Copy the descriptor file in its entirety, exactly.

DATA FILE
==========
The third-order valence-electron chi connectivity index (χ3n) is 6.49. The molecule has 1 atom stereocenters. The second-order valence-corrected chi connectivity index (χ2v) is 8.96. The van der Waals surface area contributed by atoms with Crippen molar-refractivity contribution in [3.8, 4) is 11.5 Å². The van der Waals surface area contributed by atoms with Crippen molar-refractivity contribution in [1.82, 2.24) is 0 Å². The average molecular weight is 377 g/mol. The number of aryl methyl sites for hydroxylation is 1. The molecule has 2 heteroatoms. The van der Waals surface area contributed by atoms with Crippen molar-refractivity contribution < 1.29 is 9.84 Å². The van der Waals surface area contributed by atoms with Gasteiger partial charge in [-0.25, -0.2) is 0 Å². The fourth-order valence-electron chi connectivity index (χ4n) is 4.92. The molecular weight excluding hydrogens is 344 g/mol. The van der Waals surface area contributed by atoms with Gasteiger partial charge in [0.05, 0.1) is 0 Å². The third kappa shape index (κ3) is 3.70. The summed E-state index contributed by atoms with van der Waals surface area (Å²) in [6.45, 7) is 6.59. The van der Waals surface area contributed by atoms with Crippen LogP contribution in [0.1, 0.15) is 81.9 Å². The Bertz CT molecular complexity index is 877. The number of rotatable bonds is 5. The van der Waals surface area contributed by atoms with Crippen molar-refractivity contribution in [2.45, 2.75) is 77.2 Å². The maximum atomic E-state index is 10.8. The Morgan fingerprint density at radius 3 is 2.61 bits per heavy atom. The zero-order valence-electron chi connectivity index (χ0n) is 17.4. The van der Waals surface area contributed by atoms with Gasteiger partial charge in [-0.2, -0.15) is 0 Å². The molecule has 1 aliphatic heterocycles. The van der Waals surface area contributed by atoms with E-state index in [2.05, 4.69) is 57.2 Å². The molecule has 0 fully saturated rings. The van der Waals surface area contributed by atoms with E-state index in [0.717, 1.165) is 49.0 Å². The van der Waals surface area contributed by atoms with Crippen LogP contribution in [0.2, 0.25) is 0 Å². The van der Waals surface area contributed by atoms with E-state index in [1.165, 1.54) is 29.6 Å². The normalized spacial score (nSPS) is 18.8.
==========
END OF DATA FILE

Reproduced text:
The third-order valence-electron chi connectivity index (χ3n) is 6.49. The molecule has 1 atom stereocenters. The second-order valence-corrected chi connectivity index (χ2v) is 8.96. The van der Waals surface area contributed by atoms with Crippen molar-refractivity contribution in [3.8, 4) is 11.5 Å². The van der Waals surface area contributed by atoms with Crippen molar-refractivity contribution in [1.82, 2.24) is 0 Å². The average molecular weight is 377 g/mol. The number of aryl methyl sites for hydroxylation is 1. The molecule has 2 heteroatoms. The van der Waals surface area contributed by atoms with Crippen molar-refractivity contribution < 1.29 is 9.84 Å². The van der Waals surface area contributed by atoms with Gasteiger partial charge in [-0.25, -0.2) is 0 Å². The fourth-order valence-electron chi connectivity index (χ4n) is 4.92. The molecular weight excluding hydrogens is 344 g/mol. The van der Waals surface area contributed by atoms with Gasteiger partial charge in [0.05, 0.1) is 0 Å². The third kappa shape index (κ3) is 3.70. The summed E-state index contributed by atoms with van der Waals surface area (Å²) in [6.45, 7) is 6.59. The van der Waals surface area contributed by atoms with Crippen LogP contribution in [0.1, 0.15) is 81.9 Å². The Bertz CT molecular complexity index is 877. The number of rotatable bonds is 5. The van der Waals surface area contributed by atoms with Crippen molar-refractivity contribution in [2.45, 2.75) is 77.2 Å². The maximum atomic E-state index is 10.8. The Morgan fingerprint density at radius 3 is 2.61 bits per heavy atom. The zero-order valence-electron chi connectivity index (χ0n) is 17.4. The van der Waals surface area contributed by atoms with Gasteiger partial charge in [-0.2, -0.15) is 0 Å². The molecule has 1 aliphatic heterocycles. The van der Waals surface area contributed by atoms with E-state index in [2.05, 4.69) is 57.2 Å². The molecule has 0 fully saturated rings. The van der Waals surface area contributed by atoms with E-state index in [0.717, 1.165) is 49.0 Å². The van der Waals surface area contributed by atoms with Crippen LogP contribution in [0.2, 0.25) is 0 Å². The van der Waals surface area contributed by atoms with E-state index in [1.165, 1.54) is 29.6 Å². The normalized spacial score (nSPS) is 18.8.